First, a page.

[sdiy] Advice on finding Synth/IOT/AUDIO work? job boards etc

cheater cheater cheater00social at gmail.com
Tue Mar 26 09:17:58 CET 2024


Your first and main objective here is to get a job in the first place
so you can pay rent and feed yourself. Tech job interviews used to be
a 2-3 day thing, nowadays they're at *least* four weeks and sometimes
extend to months. Since your runway is 6 weeks, you have two weeks at
*most* to find a job that is willing to interview you, assuming
success, which is like assuming success at a sweepstakes that 50
persons take part in.

Go for sure and search for jobs with technologies that have
established job markets. Go and crypto are that. Audio engineering
isn't. IoT isn't. Embedded isn't.

You need to be applying to 30 job posts a day to get to where you want
to be. Don't ask me where to find them, I'd be doing you a disservice.

Do not apply to jobs that have been posted more than a week ago.

Apply to jobs with every kind of technology you know, even slightly.
You need to burn through a bunch of interviews before you get at it.

Recruiter job posts are often more successful than applying to
companies, so if you see those, apply to them. They'll pay a little
less and will be slightly more annoying to work with, but it's even
more annoying to have to move into a storm drain.

As far as CVs and job history, in my decades long experience in
software, out of tens of thousands of companies I applied to, out of
thousands of companies I interviewed, less than ten asked for
references. Zero actually checked them. I assure you you will be going
up against people who are extremely creative when it comes to writing
CVs. While I have no need for that myself, you get my moral absolution
if you decide to play the game by the rules that have been dictated to
you by a robber-baron opportunist-capitalist market.

As you are applying to jobs try to get a part-time menial job
somewhere that isn't physically entirely exhausting, like a jeans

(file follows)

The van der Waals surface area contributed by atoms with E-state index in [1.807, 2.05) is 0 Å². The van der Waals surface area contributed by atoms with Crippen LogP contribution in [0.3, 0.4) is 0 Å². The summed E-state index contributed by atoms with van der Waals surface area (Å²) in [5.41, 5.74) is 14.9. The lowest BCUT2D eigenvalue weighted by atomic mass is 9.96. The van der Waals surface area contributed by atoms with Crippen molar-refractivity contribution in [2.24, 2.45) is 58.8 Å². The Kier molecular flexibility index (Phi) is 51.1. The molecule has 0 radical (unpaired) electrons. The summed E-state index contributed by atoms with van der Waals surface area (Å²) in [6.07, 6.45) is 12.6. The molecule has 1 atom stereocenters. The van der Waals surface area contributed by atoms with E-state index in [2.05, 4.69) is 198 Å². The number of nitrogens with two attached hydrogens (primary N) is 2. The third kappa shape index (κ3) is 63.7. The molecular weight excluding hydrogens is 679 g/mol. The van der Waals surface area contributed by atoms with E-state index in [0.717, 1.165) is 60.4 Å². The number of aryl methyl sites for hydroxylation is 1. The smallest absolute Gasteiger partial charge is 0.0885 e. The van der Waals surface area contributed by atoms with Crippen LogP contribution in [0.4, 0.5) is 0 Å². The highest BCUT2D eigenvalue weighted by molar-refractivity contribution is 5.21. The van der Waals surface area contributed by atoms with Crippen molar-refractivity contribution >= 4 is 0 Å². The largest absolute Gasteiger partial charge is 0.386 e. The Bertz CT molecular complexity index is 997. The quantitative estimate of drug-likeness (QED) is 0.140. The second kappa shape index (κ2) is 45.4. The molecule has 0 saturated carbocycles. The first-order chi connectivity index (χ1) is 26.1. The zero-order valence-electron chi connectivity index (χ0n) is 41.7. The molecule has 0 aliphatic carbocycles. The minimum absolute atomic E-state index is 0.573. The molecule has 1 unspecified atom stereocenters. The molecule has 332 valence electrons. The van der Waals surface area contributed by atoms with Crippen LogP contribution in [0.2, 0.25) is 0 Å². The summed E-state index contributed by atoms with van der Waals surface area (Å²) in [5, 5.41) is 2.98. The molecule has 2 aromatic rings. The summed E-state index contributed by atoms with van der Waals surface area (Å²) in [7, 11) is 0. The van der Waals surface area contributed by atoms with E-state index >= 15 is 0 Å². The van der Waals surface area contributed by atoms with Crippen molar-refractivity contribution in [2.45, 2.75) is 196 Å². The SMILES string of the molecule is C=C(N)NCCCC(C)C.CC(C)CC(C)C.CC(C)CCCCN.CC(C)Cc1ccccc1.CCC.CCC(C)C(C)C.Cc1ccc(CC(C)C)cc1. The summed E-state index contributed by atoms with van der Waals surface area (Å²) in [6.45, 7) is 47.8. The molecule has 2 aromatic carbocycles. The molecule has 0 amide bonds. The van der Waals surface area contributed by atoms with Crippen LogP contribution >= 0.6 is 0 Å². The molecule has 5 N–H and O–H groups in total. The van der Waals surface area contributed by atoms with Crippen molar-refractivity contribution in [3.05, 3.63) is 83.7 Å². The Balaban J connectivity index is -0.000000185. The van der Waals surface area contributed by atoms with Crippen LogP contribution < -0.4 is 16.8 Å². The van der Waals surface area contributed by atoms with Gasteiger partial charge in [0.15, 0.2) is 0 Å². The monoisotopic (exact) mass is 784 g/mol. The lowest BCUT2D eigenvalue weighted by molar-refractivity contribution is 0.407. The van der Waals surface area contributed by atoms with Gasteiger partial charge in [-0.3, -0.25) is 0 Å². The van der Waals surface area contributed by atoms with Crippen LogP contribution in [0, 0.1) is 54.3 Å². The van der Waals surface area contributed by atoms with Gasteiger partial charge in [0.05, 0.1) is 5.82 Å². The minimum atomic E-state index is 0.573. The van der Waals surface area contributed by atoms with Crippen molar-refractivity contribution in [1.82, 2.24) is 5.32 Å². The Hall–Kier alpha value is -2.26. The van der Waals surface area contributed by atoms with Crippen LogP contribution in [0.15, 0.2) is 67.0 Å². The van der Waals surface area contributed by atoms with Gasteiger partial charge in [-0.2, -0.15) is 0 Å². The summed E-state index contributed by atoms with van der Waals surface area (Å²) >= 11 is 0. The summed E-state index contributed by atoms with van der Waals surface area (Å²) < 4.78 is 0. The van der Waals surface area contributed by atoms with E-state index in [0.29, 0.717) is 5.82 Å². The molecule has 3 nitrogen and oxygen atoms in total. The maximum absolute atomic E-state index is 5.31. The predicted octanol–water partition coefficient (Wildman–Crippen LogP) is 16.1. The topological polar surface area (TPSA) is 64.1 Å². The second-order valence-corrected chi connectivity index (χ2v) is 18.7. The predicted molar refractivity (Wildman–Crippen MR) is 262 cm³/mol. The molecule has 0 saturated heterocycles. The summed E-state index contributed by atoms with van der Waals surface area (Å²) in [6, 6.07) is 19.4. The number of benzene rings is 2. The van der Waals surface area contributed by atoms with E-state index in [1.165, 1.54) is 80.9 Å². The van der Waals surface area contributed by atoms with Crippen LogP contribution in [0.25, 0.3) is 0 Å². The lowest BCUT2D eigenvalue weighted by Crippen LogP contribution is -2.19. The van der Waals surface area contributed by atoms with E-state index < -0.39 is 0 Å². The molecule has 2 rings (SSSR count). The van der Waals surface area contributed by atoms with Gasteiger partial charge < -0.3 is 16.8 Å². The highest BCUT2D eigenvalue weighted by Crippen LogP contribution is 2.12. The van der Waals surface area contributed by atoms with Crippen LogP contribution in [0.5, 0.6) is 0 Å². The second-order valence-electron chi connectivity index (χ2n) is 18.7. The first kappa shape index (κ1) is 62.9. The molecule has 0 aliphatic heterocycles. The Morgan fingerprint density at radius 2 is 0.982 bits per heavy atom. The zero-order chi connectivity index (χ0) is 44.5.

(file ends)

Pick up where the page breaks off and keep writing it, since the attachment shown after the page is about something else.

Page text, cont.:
store or something. It won't be glorious, it won't pay for much
besides rent, but it will extend your runway immensely.

The most common cause of rejection after not being able to do the job
is wanting too much money. Most interviewers go about this
ass-backwards and just want to play a "guess the number" game where
they imagine a number, but don't tell you, and want you to guess a
number that's not one penny above the number they're thinking of, but
also not too low, because that would give them The Ick. They also hate
naming numbers because they are extremely afraid of rejection and also
hope to get you "on the cheap" - by playing a game of chicken, they
hope you'll know what their imagined number is, and they hope you'll
be anxious enough that you'll name that number minus 10%. Therefore,
during interviews, there is only one viable strategy. If asked about
your salary expectations, just say "market rates" or "I usually let
the company come back with a number - and don't worry, if I feel it's
not suitable, we can have a chat about it, no hard feelings". If they
keep pressing do not EVER name a number, be adamant, just tell them
that it's more important for you to work with smart people than to buy
a yacht. People like to hear that. You currenlty do not care how much
you'll be paid, any job in tech will be more than enough to pay for
your necessities. You can start being picky once you have enough to
last a while, and by that I mean at least 2 years.